Did you know that Milan is one of the most polluted cities in Italy? Apparently urban sprawl and increased emissions are major causes for slumping air quality in the international fashion capital. So Italian architect Stefano Boeri has formulated an unusual plan to give the city back what it’s lacking: namely, some greenery.
Bosco Verticale is Italian for “Vertical Forest.” The project took inspiration from traditional Italian towers covered in ivy. Boeri has simply multiplied the amount of foliage to a dramatic degree, envisioning residential buildings that resemble tall boxy trees. Each apartment unit has a balcony attached, with a lush garden enveloping the structure. The two towers will provide roots for 900 trees, as well as plenty of shrubbery and other floral vegetation. Their footprint, when flattened, is equal to 10,000 square meters of forest. Bosco Verticale provides a plan to make reforestation possible within the confines of a developed city.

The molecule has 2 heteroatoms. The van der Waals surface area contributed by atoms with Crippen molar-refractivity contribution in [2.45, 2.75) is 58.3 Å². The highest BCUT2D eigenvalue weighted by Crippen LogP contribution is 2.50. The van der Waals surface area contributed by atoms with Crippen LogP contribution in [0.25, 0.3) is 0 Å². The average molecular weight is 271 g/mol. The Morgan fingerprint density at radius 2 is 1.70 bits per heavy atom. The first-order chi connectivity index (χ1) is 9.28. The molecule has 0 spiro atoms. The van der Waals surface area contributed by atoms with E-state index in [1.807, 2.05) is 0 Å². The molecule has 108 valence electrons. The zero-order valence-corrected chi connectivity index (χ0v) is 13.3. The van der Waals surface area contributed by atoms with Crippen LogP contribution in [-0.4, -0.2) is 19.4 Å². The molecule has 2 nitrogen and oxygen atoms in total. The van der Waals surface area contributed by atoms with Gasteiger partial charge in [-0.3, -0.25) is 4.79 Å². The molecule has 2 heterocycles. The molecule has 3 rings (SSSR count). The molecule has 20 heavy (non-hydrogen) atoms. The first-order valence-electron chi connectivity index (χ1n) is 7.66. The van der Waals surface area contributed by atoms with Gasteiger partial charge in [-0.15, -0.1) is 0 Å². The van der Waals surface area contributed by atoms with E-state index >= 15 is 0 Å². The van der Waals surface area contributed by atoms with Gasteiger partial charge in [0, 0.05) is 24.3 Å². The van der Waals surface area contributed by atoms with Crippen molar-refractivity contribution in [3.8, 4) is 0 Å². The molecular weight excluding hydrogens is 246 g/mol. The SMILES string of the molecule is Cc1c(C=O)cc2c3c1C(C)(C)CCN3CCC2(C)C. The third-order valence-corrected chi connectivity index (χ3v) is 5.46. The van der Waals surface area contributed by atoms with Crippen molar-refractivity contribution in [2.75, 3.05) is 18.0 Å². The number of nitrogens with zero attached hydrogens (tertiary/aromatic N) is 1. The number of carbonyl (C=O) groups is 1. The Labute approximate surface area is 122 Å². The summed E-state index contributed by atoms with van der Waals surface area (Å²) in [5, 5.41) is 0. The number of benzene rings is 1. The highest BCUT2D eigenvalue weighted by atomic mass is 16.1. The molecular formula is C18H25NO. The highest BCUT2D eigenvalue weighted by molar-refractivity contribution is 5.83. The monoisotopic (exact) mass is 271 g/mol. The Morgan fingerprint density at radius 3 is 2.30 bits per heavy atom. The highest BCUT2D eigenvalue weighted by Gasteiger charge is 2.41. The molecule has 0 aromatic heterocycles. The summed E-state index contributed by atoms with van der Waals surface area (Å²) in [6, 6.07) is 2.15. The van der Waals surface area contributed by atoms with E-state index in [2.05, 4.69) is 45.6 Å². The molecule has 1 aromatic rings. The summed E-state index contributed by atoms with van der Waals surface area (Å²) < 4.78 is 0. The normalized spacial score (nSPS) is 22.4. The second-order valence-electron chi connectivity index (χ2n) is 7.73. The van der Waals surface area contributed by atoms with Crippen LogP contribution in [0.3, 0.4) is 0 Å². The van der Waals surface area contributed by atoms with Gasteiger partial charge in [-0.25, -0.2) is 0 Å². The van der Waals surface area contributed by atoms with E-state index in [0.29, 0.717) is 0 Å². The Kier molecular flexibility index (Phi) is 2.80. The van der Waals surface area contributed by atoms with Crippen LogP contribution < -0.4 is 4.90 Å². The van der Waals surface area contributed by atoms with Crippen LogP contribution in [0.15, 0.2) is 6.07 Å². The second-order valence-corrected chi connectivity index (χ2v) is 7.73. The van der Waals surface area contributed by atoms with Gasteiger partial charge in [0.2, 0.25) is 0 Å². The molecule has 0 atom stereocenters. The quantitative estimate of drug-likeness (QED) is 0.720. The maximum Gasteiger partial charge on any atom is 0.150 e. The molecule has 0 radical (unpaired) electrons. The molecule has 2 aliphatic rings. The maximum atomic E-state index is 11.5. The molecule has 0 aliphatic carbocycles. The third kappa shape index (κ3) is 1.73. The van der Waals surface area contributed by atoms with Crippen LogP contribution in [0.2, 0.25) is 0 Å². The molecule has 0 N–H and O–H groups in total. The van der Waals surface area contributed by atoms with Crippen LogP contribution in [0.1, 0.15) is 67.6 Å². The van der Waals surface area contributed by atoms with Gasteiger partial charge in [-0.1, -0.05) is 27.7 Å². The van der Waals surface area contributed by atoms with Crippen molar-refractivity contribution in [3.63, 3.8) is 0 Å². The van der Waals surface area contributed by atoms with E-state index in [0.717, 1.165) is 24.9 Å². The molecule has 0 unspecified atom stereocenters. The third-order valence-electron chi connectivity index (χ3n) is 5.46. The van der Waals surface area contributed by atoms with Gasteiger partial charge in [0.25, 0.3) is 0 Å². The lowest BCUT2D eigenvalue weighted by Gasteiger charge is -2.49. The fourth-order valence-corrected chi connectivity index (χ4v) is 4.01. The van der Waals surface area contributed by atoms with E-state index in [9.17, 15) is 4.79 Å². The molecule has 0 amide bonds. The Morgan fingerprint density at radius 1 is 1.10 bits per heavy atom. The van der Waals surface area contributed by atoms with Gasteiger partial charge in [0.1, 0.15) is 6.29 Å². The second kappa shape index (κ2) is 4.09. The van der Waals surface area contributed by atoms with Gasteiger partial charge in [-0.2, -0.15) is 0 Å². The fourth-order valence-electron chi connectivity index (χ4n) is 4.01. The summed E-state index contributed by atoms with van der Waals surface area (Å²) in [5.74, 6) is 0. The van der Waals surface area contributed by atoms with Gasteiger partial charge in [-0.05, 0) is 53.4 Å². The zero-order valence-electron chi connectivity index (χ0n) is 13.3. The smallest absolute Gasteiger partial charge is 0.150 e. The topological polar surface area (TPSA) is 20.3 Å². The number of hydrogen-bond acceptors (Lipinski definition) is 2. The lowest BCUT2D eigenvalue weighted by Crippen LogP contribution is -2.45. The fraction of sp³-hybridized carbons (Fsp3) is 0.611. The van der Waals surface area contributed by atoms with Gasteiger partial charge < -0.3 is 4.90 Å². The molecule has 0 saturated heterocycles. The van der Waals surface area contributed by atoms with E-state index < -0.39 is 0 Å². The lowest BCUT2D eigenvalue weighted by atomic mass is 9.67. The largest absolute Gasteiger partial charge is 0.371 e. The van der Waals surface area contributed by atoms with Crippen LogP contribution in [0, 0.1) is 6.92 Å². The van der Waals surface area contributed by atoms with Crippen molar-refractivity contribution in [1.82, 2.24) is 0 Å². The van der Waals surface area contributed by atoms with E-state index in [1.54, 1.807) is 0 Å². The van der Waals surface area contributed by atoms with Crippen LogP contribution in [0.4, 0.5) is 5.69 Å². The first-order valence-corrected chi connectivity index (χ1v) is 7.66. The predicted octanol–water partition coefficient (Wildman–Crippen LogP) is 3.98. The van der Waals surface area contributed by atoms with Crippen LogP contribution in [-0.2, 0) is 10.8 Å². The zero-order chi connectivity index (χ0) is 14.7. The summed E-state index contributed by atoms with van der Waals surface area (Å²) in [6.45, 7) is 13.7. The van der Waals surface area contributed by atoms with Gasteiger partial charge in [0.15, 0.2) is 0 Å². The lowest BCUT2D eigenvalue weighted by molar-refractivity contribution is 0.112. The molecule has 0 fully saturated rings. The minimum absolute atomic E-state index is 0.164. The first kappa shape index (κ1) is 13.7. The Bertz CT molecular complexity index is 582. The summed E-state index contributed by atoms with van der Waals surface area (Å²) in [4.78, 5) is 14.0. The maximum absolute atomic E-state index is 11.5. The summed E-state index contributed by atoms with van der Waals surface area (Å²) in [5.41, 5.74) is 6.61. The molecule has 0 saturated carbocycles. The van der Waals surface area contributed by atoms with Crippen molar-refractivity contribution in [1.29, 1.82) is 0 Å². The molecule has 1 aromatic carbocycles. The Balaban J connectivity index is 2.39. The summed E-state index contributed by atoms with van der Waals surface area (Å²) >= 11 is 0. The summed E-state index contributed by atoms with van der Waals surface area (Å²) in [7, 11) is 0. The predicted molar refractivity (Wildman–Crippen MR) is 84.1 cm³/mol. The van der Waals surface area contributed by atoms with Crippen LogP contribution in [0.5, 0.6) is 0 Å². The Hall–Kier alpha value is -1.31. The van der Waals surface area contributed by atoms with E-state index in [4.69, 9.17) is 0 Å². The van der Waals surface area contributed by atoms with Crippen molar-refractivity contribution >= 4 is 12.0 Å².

Though Harvard Design Magazine called the project “dreamily utopian,” this tower is no fantasy. Boeri posted photos of the towers’ construction on his blog last month. Take a look for yourself:
There’s lots of science behind the project to prove that it’ll actually improve the city atmosphere, and not just the skyline. Boeri’s materials state:
The diversity of the plants and their characteristics produce humidity, absorb carbon dioxide and dust particles, producing oxygen and protect from radiation and acoustic pollution, improving the quality of living spaces and saving energy. Plant irrigation will be produced to great extent through the filtering and reuse of the grey waters produced by the building. Additionally Aeolian and photovoltaic energy systems will contribute, together with the aforementioned microclimate to increase the degree of energetic self sufficiency of the two towers.
The presence of this vegetation will also encourage the presence of birds and insects within the miniature gardens. Bosco Verticale intends to balance out the city’s environmental damage, and to create a self-sufficient ecosystem. And with construction costing only five percent higher than that of a typical skyscraper, the concept of a vertical skyscraper is incredibly accessible for other cities facing similar plights.
Stay tuned for project updates from the architect’s website, StefanoBoeriArchitetti.net